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1.
J Intensive Care Med ; 36(11): 1340-1346, 2021 Nov.
Article in English | MEDLINE | ID: covidwho-1367648

ABSTRACT

Background: A significant number of patients with severe respiratory failure related to COVID-19 require prolonged mechanical ventilation. Minimal data exists regarding the timing, safety, and efficacy of combined bedside percutaneous tracheostomy and endoscopy gastrostomy tube placement in these patients. The safety for healthcare providers is also in question. This study's objective was to evaluate the effectiveness and safety of combined bedside tracheostomy and gastrostomy tube placement in COVID-19 patients. Design and Methods: This is a single arm, prospective cohort study in patients with COVID-19 and acute respiratory failure requiring prolonged mechanical ventilation who underwent bedside tracheostomy and percutaneous endoscopic gastrostomy placement. Detailed clinical and procedural data were collected. Descriptive statistics were employed and time to event curves were estimated and plotted using the Kaplan Meier method for clinically relevant prespecified endpoints. Results: Among 58 patients, the median total intensive care unit (ICU) length of stay was 29 days (24.7-33.3) with a median of 10 days (6.3-13.7) postprocedure. Nearly 88% of patients were weaned from mechanical ventilation postprocedure at a median of 9 days (6-12); 94% of these were decannulated. Sixty-day mortality was 10.3%. Almost 90% of patients were discharged alive from the hospital. All procedures were done at bedside with no patient transfer required out of the ICU. A median of 3.0 healthcare personnel total were present in the room per procedure. Conclusion: This study shows that survival of critically ill COVID-19 patients after tracheostomy and gastrostomy was nearly 90%. The time-to-event curves are encouraging regarding time to weaning, downsizing, decannulation, and discharge. A combined procedure minimizes the risk of virus transmission to healthcare providers in addition to decreasing the number of anesthetic episodes, transfusions, and transfers patients must undergo. This approach should be considered in critically ill COVID-19 patients requiring prolonged mechanical ventilation.


Subject(s)
COVID-19 , Tracheostomy , Gastrostomy , Humans , Prospective Studies , SARS-CoV-2
2.
A A Pract ; 14(14): e01371, 2020 Dec 21.
Article in English | MEDLINE | ID: covidwho-992617

ABSTRACT

Respiratory failure in coronavirus disease 2019 (COVID-19) patients with prolonged endotracheal intubation may require a tracheostomy and percutaneous endoscopic gastrostomy (PEG) tube placement to facilitate recovery. Both techniques are considered high-risk aerosol-generating procedures and present a heightened risk of exposure to severe acute respiratory syndrome coronavirus 2 (SARS-CoV-2) for operating room personnel. We designed, simulated, and implemented a portable, continuous negative pressure, operative field barrier system using standard equipment available in hospitals to enhance health care provider safety during high-risk aerosol-generating procedures.


Subject(s)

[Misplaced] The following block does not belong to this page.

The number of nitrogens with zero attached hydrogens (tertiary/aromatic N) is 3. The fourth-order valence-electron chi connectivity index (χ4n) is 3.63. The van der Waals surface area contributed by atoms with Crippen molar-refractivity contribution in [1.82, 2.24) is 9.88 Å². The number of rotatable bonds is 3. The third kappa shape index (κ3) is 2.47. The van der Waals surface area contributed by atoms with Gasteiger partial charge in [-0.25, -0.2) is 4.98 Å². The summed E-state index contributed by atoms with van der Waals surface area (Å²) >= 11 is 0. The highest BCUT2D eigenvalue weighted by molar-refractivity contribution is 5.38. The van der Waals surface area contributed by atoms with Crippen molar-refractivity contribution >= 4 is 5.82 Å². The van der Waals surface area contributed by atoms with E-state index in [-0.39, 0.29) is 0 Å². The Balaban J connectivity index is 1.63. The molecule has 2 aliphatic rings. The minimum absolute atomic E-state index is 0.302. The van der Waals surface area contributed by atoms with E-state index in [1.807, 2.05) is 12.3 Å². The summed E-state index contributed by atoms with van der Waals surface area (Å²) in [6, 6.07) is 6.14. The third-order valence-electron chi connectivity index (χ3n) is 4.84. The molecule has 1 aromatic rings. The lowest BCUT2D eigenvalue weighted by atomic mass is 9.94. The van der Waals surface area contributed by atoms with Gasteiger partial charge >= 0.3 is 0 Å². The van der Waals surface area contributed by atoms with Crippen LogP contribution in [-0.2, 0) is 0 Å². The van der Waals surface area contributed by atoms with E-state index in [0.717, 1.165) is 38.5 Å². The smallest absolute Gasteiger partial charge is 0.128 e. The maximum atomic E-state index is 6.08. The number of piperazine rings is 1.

COVID-19/complications , COVID-19/transmission , Endoscopy, Gastrointestinal/methods , Gastrostomy/methods , Minimally Invasive Surgical Procedures/methods , Tracheostomy/methods , Aerosols , Air Pressure , COVID-19/prevention & control , Enteral Nutrition , Filtration , Humans , Infectious Disease Transmission, Patient-to-Professional/prevention & control , Male , Middle Aged , Operating Rooms , Patient Isolation
5.
Respir Care ; 65(11): 1773-1783, 2020 11.
Article in English | MEDLINE | ID: covidwho-695569

ABSTRACT

The COVID-19 pandemic has profoundly affected health care delivery worldwide. A small yet significant number of patients with respiratory failure will require prolonged mechanical ventilation while recovering from the viral-induced injury. The majority of reports thus far have focused on the epidemiology, clinical factors, and acute care of these patients, with less attention given to the recovery phase and care of those patients requiring extended time on mechanical ventilation. In this paper, we review the procedures and methods to safely care for patients with COVID-19 who require tracheostomy, gastrostomy, weaning from mechanical ventilation, and final decannulation. The guiding principles consist of modifications in the methods of airway care to safely prevent iatrogenesis and to promote safety in patients severely affected by COVID-19, including mitigation of aerosol generation to minimize risk for health care workers.


Subject(s)
Coronavirus Infections , Device Removal/methods , Gastrostomy , Infection Control , Pandemics , Pneumonia, Viral , Tracheostomy , Ventilator Weaning/methods , Betacoronavirus , COVID-19 , Coronavirus Infections/complications , Coronavirus Infections/surgery , Coronavirus Infections/therapy , Critical Care/methods , Critical Care/standards , Gastrostomy/instrumentation , Gastrostomy/methods , Humans , Infection Control/instrumentation , Infection Control/methods , Infection Control/standards , Pneumonia, Viral/complications , Pneumonia, Viral/surgery , Pneumonia, Viral/therapy , Respiration, Artificial/methods , Risk Adjustment , SARS-CoV-2 , Tracheostomy/instrumentation , Tracheostomy/methods
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